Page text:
Sharp Brains: Brain Fitness and Cognitive Health News

Neuroplasticity, Brain Fitness and Cognitive Health News

Icon

The debate continues: Review finds weak evidence standards behind commercially-available brain training programs

balance_scaleBrain Game Claims Fail A Big Sci­en­tif­ic Test (NPR):

In Octo­ber 2014, more than 70 sci­en­tists pub­lished an open let­ter object­ing to mar­ket­ing claims made by brain train­ing com­pa­nies. Pret­ty soon, anoth­er group, with more than 100 sci­en­tists, pub­lished a rebut­tal say­ing brain train­ing has a sol­id sci­en­tif­ic base.

So you had two con­sen­sus state­ments, each signed by many, many peo­ple, that came to Read the rest of this entry »

ADHD @ high schools: Clear mismatch between the Evidence and the Practice

Study: High School­ers with ADHD Receiv­ing Few Evi­dence-Based Sup­ports (Edu­ca­tion Week):

A lit­tle over half of high school stu­dents with atten­tion deficit hyper­ac­tiv­i­ty dis­or­der are receiv­ing some kind of ser­vices from their schools, such as addi­tion­al time on tests or extend­ed time to com­plete home­work assign­ments, a recent study finds. But those par­tic­u­lar sup­ports have no report­ed effec­tive­ness in improv­ing the aca­d­e­m­ic per­for­mance of stu­dents with ADHD, accord­ing to the study pub­lished Read the rest of this entry »

On Being Certain: Believing You Are Right Even When You’re Not

Where does our “Feel­ing of Know­ing” come from? Have you ever felt cer­tain that you knew an answer even though you couldn’t think of it right off? Where does that “feel­ing of know­ing” come from? The answer to this ques­tion is the focus of neu­rol­o­gist Robert Burton’s new book On Being Cer­tain: Believ­ing You Are Right Even When You’re Not.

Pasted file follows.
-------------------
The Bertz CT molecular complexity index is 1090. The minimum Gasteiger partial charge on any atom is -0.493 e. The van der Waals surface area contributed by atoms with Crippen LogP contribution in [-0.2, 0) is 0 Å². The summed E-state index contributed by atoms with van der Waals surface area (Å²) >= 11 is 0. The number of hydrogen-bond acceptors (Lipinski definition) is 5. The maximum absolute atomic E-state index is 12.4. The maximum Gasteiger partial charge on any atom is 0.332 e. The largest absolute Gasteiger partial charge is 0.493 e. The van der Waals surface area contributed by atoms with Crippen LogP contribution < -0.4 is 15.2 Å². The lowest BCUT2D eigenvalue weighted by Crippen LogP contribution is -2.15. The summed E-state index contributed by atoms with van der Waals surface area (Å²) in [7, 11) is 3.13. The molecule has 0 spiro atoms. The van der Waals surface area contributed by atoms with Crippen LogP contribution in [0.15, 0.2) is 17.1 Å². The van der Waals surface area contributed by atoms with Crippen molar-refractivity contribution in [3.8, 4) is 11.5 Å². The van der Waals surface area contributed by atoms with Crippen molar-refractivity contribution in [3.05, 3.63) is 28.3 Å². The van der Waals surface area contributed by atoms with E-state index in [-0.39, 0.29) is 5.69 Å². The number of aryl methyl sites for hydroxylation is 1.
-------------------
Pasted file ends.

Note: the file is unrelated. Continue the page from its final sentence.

I recent­ly reviewed Dr. Burton’s book on the Brain Sci­ence Pod­cast and last week I had the oppor­tu­ni­ty to inter­view him for the show. He explained that one of the ori­gins for his book was his expe­ri­ence with patients with con­di­tions like Cotard’s syn­drome (where the patient thinks he is dead or does not exist). What Dr. Bur­ton calls the “feel­ing of know­ing” is so strong that peo­ple con­sis­tent­ly trust it even when their beliefs con­tra­dict the evi­dence. At first it might seem sur­pris­ing that this feel­ing is gen­er­at­ed at an uncon­scious lev­el in our brain, yet the same sort of pro­cess­ing cre­ates the world we see and hear. It is well-known that what we see is not what enters our eyes, but Read the rest of this entry »

About SharpBrains

As seen in The New York Times, The Wall Street Journal, BBC News, CNN, Reuters and more, SharpBrains is an independent market research firm tracking health and performance applications of brain science.

Follow us and Engage via…

twitter_logo_header
RSS Feed

Search for anything brain-related in our article archives

Enter Your Email to receive Sharp­Brains free, monthly eNewslet­ter:

Join more than 50,000 Sub­scribers and stay informed and engaged.